Fraudsters use a wide range of tactics to persuade victims to transfer personal data or money. Although they can vary from assistance in repaying student loans or vaccination cards, the most troubling of these is the imitation of the government.
Over the past few years, these scams have increased, and this points to the brazen nature of the scammers. It became such a problem that the FBI intervened to make more people aware of the fraud.
Read on to see how these government scams work and what to look out for.
Here is the background
If you evoke the thought of a cunning man with a clipboard knocking on a door to “check your water,” you are just around the corner. Also, these government officials are online, completely fake and want to steal your money.
Pretending to be law enforcement or working in a government agency, they often use rude language, aggressive tones or threats to annoy you. Criminals hope that by arming you heavily, they can make you panic and comply with their demands.
One of the most common methods of catching victims is to declare that they did not show up for the jury and have to pay a fine. Another trick is to claim that the identity of the victim is involved in a serious crime, and law enforcement wants to verify your data.
According to the FBI’s Center for Cybercrime Complaints (IC3), the motivation remains the same, but scammers is now using a new tactic to increase heat. Some of them include:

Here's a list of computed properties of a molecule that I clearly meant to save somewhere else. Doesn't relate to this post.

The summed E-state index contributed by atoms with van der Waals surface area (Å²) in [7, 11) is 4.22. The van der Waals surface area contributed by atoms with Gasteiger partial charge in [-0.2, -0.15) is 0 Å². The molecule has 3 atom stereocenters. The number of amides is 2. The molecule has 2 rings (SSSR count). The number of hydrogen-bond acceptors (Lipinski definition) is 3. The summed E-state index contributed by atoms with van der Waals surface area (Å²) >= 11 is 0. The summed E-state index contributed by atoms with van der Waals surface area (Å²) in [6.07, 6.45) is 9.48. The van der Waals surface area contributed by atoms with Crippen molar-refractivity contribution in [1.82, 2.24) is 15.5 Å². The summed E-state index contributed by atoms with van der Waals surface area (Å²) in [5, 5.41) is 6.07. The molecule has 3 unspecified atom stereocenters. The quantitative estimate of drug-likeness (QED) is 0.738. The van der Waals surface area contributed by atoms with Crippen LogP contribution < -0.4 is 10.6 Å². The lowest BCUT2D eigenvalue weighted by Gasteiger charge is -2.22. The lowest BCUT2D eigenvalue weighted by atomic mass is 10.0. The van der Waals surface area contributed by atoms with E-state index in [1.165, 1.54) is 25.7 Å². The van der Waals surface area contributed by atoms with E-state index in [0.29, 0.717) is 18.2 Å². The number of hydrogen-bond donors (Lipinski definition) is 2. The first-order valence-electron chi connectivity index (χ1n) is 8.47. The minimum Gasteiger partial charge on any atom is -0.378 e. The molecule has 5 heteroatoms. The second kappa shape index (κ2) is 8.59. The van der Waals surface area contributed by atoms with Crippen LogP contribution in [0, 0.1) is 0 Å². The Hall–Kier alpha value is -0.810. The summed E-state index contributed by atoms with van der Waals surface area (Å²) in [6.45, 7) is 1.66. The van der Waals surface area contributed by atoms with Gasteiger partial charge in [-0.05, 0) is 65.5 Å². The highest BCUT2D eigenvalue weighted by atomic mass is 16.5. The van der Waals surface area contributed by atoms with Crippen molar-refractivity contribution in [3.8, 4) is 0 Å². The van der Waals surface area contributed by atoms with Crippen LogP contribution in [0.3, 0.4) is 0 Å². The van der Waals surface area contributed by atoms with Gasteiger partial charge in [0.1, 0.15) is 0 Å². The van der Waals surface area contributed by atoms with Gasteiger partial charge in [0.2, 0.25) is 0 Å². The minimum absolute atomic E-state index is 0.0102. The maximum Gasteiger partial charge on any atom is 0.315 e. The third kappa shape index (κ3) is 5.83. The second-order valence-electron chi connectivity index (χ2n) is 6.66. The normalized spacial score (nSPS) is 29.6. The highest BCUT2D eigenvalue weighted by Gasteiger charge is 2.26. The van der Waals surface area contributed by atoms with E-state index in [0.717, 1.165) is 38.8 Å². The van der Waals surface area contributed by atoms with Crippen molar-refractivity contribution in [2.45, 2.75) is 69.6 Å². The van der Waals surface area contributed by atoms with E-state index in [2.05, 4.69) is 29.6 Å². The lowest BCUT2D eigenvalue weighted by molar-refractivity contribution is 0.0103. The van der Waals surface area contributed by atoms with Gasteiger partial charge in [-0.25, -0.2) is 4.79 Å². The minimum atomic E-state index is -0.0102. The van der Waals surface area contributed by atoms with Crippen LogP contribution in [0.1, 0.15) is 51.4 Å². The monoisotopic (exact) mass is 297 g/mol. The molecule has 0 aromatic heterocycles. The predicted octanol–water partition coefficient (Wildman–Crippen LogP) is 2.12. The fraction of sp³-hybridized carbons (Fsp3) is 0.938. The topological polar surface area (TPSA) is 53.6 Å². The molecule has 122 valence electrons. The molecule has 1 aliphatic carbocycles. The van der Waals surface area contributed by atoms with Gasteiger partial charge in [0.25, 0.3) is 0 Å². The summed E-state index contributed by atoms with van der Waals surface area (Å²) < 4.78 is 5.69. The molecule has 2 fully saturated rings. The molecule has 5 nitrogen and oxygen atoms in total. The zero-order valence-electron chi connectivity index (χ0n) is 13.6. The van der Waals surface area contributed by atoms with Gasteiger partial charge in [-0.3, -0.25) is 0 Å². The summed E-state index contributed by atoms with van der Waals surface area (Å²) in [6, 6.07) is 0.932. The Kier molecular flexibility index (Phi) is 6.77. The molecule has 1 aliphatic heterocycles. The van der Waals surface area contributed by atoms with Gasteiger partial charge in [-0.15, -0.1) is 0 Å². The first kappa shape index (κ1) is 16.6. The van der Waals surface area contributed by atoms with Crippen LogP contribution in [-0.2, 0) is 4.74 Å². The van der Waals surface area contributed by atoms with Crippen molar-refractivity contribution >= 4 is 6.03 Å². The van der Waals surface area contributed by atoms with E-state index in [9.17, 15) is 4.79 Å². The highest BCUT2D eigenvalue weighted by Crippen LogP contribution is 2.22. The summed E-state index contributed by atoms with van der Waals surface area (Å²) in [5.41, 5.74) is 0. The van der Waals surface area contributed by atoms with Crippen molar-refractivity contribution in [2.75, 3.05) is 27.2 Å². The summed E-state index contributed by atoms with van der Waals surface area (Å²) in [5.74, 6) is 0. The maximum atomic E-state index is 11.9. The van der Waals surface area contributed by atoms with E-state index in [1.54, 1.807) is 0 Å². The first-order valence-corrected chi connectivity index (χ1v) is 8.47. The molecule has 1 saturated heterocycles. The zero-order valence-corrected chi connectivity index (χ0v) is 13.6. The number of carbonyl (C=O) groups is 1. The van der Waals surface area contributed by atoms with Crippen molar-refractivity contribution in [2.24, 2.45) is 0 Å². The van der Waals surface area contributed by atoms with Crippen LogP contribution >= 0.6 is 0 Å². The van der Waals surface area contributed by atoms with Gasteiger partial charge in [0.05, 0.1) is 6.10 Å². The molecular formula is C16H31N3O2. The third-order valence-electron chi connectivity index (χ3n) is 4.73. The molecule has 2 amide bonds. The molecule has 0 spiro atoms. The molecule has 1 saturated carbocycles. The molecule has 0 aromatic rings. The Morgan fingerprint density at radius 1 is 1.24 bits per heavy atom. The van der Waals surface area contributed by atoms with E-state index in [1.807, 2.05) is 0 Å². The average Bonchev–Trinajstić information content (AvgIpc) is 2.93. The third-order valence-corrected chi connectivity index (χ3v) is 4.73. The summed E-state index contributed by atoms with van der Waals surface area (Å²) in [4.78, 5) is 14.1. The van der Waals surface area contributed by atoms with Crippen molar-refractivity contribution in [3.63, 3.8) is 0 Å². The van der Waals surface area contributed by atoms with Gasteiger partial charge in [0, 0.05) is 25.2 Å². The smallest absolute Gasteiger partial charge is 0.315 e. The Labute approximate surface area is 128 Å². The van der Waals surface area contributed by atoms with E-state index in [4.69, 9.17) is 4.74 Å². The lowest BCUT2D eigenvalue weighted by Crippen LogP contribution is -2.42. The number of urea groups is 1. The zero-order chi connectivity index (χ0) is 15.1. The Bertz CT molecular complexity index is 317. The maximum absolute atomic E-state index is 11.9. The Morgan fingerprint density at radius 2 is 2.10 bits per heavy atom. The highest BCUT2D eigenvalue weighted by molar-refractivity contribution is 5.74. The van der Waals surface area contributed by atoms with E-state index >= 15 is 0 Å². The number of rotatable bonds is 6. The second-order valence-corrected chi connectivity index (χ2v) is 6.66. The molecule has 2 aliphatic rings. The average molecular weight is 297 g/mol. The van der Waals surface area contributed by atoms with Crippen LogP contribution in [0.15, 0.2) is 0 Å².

- Refuses to talk to anyone but the potential victim.
- They do not leave voice messages.
- Urging the victims not to tell anyone about their call, including family and friends.
In almost all cases, imitators require payment through schemes such as prepaid cards, bank transfers or cryptocurrencies. And scammers often cheat real phone numbers and names and use fake credentials of well-known government and law enforcement agencies.
How to avoid cheating by pretending to be yourself
The FBI warns of the following signs to look out for: payment is required in various forms, the most common being prepaid cards, bank transfers and cash sent by mail or inserted into cryptocurrency ATMs.
Victims are asked to read prepaid card numbers by phone or send a text with the image of the card. Money sent by mail will be hidden or packed to avoid detection by standard mail scanning devices. Bank transfers are often sent abroad, so the funds disappear almost immediately.
Here are some other ways you can stay safe and detect fraud:
- Legitimate law enforcement never calls anyone to demand payment. Personal information will also never be collected over the phone. So if someone asks for details, such as your Social Security number or date of birth, refuse to give them.
- Any official notice from the government department will be sent to you by mail or in person. If someone shows up in person, insist on checking their credentials.
- If you suspect that you may be a target for scammers, stop correspondence immediately. Contact your local law enforcement and tell them the details of the scam.
You must also file a complaint with the FBI IC3 at www.ic3.gov. Be sure to keep any information about financial transactions, including prepaid cards and bank records, as well as any phone, text, or email messages.
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